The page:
'When it comes to energy levels, I now focus on quality over quantity. I visit fewer places, but spend more time in each destination. It's not about ticking things off that bucket list – I hate that expression – it’s about doing something that is meaningful. Travelling has taught me that I am way more open-minded and generous than I thought. My advice to any woman considering a solo trip is just go! It will be the trip of a lifetime.'
50s: Marie-France Roy
Marie-France Roy (56) is a travel writer and blogger from Montréal, now living in Toronto. Travel was her dream from an early age.
'I went on my first solo trip to Paris in 1992, when I was 29. I had to go through many years of studying, working and saving money first, and then I spent a few more years trying to convince boyfriends and friends to come with me. It seemed like everybody I knew had other priorities, and finally, I made the decision to go solo. It was either travel alone or not travel at all, and I had already waited way too long. I’ve visited around 65 countries now, most of those solo.'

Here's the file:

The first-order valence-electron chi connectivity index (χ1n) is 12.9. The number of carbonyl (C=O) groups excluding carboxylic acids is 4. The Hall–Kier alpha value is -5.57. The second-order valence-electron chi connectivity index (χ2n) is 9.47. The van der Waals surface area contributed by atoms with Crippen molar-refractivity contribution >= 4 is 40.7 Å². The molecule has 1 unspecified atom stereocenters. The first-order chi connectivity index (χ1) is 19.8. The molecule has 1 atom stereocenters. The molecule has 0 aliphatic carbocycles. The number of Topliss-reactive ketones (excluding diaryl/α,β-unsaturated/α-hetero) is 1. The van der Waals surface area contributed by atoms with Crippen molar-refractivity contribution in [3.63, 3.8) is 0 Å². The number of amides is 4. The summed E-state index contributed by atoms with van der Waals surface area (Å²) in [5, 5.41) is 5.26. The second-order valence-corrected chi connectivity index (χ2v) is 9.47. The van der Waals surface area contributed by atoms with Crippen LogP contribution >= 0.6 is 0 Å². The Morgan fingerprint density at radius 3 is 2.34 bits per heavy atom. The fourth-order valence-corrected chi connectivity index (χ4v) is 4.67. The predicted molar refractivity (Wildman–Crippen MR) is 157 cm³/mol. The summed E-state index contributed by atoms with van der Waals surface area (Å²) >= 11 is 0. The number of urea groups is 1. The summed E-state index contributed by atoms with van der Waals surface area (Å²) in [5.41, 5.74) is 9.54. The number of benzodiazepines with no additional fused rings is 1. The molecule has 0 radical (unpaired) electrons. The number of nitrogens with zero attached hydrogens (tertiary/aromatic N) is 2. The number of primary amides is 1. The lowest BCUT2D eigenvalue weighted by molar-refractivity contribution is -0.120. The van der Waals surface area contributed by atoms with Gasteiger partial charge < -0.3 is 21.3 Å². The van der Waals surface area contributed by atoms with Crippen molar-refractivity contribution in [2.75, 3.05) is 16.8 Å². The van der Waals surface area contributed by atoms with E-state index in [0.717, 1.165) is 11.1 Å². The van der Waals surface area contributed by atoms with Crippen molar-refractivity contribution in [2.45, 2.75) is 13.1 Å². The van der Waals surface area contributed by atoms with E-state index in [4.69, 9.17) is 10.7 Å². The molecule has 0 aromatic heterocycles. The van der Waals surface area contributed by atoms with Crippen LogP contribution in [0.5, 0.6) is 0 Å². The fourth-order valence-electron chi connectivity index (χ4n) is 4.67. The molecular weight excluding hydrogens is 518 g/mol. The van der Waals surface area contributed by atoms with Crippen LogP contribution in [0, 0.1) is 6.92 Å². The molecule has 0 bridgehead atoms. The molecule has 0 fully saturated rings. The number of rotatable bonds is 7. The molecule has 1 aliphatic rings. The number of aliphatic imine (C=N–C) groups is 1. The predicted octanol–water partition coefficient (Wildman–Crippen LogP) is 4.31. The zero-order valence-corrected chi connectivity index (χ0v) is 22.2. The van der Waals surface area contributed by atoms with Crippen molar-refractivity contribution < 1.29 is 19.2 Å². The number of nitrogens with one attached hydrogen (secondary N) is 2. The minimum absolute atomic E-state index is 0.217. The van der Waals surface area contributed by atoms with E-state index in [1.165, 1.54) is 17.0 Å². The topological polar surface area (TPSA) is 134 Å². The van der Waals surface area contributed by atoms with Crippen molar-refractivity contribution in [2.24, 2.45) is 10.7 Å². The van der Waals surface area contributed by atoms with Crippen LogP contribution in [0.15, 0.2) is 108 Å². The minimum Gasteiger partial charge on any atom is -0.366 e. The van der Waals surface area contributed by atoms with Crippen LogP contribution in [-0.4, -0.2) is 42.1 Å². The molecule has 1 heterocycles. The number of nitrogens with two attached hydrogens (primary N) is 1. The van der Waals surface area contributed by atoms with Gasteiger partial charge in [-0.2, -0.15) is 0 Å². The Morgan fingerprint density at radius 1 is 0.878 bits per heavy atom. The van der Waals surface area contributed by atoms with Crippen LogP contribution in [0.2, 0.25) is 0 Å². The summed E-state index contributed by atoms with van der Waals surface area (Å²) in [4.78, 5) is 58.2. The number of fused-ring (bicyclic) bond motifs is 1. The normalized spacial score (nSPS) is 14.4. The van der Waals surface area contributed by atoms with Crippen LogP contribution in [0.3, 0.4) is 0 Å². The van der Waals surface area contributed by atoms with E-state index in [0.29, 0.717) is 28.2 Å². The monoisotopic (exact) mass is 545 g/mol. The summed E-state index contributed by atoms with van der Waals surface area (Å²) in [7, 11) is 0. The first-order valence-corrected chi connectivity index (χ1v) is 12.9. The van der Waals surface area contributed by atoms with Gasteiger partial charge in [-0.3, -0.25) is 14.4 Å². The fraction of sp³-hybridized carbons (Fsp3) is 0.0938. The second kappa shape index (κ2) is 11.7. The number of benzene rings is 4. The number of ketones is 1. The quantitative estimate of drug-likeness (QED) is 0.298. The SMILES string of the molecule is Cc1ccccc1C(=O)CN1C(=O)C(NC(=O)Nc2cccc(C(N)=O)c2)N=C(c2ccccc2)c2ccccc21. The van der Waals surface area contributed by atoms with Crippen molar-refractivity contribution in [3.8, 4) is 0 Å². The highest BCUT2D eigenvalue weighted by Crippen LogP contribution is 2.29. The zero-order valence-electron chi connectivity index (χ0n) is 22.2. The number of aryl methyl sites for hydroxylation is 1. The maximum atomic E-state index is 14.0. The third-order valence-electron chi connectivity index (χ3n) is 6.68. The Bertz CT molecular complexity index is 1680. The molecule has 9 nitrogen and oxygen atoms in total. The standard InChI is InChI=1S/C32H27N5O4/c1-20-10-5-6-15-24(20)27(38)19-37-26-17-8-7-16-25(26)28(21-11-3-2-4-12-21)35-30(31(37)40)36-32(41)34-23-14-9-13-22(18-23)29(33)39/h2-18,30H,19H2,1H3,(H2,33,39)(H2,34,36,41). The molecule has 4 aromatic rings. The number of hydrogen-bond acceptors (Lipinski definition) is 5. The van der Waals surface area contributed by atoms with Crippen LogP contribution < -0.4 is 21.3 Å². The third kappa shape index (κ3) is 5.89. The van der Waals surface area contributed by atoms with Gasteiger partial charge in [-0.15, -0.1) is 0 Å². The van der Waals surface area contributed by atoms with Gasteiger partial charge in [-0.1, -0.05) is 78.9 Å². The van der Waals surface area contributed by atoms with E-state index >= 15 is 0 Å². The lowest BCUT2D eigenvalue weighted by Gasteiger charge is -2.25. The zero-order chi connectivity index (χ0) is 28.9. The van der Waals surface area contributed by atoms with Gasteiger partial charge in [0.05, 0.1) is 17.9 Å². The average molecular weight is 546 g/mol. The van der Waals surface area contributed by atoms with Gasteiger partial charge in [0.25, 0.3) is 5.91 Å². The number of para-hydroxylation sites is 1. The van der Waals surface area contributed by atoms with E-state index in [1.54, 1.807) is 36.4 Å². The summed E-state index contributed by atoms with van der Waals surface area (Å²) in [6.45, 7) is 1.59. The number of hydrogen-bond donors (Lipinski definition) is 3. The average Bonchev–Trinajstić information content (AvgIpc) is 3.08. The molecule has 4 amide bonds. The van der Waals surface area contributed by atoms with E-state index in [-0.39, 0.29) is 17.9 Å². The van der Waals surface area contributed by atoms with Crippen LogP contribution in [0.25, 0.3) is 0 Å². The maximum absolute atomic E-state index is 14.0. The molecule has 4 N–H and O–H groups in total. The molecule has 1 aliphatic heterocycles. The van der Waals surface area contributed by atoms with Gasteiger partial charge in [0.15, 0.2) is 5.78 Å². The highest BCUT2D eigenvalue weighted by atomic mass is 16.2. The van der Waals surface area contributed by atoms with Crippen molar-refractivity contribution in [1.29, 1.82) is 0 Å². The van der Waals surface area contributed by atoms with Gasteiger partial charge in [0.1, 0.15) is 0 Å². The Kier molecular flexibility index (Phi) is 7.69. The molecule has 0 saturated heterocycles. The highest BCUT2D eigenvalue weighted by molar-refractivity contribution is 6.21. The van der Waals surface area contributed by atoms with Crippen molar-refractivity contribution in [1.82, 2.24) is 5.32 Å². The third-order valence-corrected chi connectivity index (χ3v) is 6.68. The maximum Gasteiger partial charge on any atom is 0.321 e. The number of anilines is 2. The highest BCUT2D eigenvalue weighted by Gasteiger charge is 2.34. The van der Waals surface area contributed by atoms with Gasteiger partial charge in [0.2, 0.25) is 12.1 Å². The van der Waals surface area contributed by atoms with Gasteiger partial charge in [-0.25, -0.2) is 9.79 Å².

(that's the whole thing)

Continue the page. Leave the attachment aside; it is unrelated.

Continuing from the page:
'When you’re traveling solo, you don’t have to consult anyone or compromise, and you’re also a lot more approachable to other travelers and locals. So although it may seem counterintuitive, you actually end up meeting more people when solo. You also tend to be a lot more aware of your surroundings. You’re more observant, you notice small details and you reflect on your discoveries, without a buddy to distract you.'
'There are distinct advantages to traveling solo as an older woman. Over the last few years, fellow passengers on my flights have started helping me getting my bag in and out of the overhead bin, without me even asking. And I’m sure looking older helps avoid harassment in some countries.'
'The safety precautions I take include not walking alone in deserted places at night, and taking heed of any special dangers or bad areas for the countries I visit. I keep all my vaccinations up to date and carry a basic medical kit with me. I split up my cards so they’re not all in the same place and only carry a small amount of cash with me. And I always trust my instincts.'